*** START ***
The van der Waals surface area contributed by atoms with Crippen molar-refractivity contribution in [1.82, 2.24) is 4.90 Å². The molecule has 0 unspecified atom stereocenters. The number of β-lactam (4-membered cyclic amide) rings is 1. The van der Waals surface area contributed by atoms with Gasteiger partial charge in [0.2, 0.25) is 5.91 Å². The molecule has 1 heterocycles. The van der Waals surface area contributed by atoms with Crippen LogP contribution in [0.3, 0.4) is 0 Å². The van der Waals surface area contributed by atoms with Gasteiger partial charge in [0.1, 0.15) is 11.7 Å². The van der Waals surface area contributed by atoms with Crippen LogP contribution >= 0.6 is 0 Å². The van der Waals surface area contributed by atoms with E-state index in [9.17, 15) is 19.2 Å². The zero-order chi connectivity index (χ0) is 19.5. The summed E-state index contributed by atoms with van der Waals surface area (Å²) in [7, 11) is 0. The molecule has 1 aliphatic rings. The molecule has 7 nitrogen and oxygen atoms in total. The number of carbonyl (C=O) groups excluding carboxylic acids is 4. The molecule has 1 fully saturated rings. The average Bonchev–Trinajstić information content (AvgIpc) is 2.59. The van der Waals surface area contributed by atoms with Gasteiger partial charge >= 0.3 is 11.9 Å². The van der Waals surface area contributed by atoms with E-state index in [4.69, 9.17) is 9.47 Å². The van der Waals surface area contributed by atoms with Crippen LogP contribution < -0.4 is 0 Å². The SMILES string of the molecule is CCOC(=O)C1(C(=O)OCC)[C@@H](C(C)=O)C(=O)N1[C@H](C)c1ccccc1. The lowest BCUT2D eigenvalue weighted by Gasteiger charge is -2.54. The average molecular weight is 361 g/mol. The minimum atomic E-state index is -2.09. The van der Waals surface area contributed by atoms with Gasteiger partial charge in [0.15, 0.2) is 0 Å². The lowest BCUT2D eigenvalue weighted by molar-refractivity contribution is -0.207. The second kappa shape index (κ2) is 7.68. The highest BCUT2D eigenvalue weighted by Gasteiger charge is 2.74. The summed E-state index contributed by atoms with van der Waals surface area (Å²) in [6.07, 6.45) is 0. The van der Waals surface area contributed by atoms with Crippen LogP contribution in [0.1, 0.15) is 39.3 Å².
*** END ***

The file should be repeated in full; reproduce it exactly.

The van der Waals surface area contributed by atoms with Crippen molar-refractivity contribution in [1.82, 2.24) is 4.90 Å². The molecule has 0 unspecified atom stereocenters. The number of β-lactam (4-membered cyclic amide) rings is 1. The van der Waals surface area contributed by atoms with Gasteiger partial charge in [0.2, 0.25) is 5.91 Å². The molecule has 1 heterocycles. The van der Waals surface area contributed by atoms with Crippen LogP contribution in [0.3, 0.4) is 0 Å². The van der Waals surface area contributed by atoms with Gasteiger partial charge in [0.1, 0.15) is 11.7 Å². The van der Waals surface area contributed by atoms with Crippen LogP contribution >= 0.6 is 0 Å². The van der Waals surface area contributed by atoms with E-state index in [9.17, 15) is 19.2 Å². The zero-order chi connectivity index (χ0) is 19.5. The summed E-state index contributed by atoms with van der Waals surface area (Å²) in [7, 11) is 0. The molecule has 1 aliphatic rings. The molecule has 7 nitrogen and oxygen atoms in total. The number of carbonyl (C=O) groups excluding carboxylic acids is 4. The molecule has 1 fully saturated rings. The average Bonchev–Trinajstić information content (AvgIpc) is 2.59. The van der Waals surface area contributed by atoms with Gasteiger partial charge >= 0.3 is 11.9 Å². The van der Waals surface area contributed by atoms with E-state index in [4.69, 9.17) is 9.47 Å². The van der Waals surface area contributed by atoms with Crippen LogP contribution < -0.4 is 0 Å². The SMILES string of the molecule is CCOC(=O)C1(C(=O)OCC)[C@@H](C(C)=O)C(=O)N1[C@H](C)c1ccccc1. The lowest BCUT2D eigenvalue weighted by Gasteiger charge is -2.54. The average molecular weight is 361 g/mol. The minimum atomic E-state index is -2.09. The van der Waals surface area contributed by atoms with Gasteiger partial charge in [0.15, 0.2) is 0 Å². The lowest BCUT2D eigenvalue weighted by molar-refractivity contribution is -0.207. The second kappa shape index (κ2) is 7.68. The highest BCUT2D eigenvalue weighted by Gasteiger charge is 2.74. The summed E-state index contributed by atoms with van der Waals surface area (Å²) in [6.07, 6.45) is 0. The van der Waals surface area contributed by atoms with Crippen LogP contribution in [0.1, 0.15) is 39.3 Å².